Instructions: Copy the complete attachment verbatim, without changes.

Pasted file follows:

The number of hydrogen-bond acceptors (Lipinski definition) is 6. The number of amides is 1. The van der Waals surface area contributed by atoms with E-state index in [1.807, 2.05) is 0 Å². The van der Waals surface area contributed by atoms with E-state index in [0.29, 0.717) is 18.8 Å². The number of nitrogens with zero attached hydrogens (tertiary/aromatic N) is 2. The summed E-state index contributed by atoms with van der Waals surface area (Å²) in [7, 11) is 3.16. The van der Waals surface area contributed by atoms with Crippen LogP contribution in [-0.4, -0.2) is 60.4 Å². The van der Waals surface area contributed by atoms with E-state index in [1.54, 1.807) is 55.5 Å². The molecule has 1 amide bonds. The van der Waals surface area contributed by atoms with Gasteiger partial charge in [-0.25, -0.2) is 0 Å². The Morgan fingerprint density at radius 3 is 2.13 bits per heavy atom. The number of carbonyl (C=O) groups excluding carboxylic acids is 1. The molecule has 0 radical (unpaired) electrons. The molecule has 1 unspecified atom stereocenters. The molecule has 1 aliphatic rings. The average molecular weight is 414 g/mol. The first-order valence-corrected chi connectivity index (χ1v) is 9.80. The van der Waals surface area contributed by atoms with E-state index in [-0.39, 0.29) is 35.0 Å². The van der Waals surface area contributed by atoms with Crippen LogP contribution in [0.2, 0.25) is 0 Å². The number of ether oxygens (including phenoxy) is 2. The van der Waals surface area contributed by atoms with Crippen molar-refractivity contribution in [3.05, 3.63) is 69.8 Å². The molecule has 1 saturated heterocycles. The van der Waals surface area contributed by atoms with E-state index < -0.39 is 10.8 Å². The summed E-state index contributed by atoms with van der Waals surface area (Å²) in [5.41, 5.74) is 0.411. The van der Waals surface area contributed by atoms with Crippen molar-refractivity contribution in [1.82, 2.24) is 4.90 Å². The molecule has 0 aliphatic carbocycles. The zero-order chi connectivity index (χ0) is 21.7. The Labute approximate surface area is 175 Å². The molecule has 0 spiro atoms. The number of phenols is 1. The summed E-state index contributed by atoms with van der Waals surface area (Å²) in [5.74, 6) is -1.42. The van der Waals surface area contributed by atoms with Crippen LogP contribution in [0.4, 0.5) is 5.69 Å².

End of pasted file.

The number of hydrogen-bond acceptors (Lipinski definition) is 6. The number of amides is 1. The van der Waals surface area contributed by atoms with E-state index in [1.807, 2.05) is 0 Å². The van der Waals surface area contributed by atoms with E-state index in [0.29, 0.717) is 18.8 Å². The number of nitrogens with zero attached hydrogens (tertiary/aromatic N) is 2. The summed E-state index contributed by atoms with van der Waals surface area (Å²) in [7, 11) is 3.16. The van der Waals surface area contributed by atoms with Crippen LogP contribution in [-0.4, -0.2) is 60.4 Å². The van der Waals surface area contributed by atoms with E-state index in [1.54, 1.807) is 55.5 Å². The molecule has 1 amide bonds. The van der Waals surface area contributed by atoms with Gasteiger partial charge in [-0.25, -0.2) is 0 Å². The Morgan fingerprint density at radius 3 is 2.13 bits per heavy atom. The number of carbonyl (C=O) groups excluding carboxylic acids is 1. The molecule has 0 radical (unpaired) electrons. The molecule has 1 unspecified atom stereocenters. The molecule has 1 aliphatic rings. The average molecular weight is 414 g/mol. The first-order valence-corrected chi connectivity index (χ1v) is 9.80. The van der Waals surface area contributed by atoms with E-state index in [-0.39, 0.29) is 35.0 Å². The van der Waals surface area contributed by atoms with Crippen LogP contribution in [0.2, 0.25) is 0 Å². The number of ether oxygens (including phenoxy) is 2. The van der Waals surface area contributed by atoms with Crippen molar-refractivity contribution in [3.05, 3.63) is 69.8 Å². The molecule has 1 saturated heterocycles. The van der Waals surface area contributed by atoms with E-state index < -0.39 is 10.8 Å². The summed E-state index contributed by atoms with van der Waals surface area (Å²) in [5.41, 5.74) is 0.411. The van der Waals surface area contributed by atoms with Crippen molar-refractivity contribution in [1.82, 2.24) is 4.90 Å². The molecule has 0 aliphatic carbocycles. The zero-order chi connectivity index (χ0) is 21.7. The Labute approximate surface area is 175 Å². The molecule has 0 spiro atoms. The number of phenols is 1. The summed E-state index contributed by atoms with van der Waals surface area (Å²) in [5.74, 6) is -1.42. The van der Waals surface area contributed by atoms with Crippen LogP contribution in [0.4, 0.5) is 5.69 Å².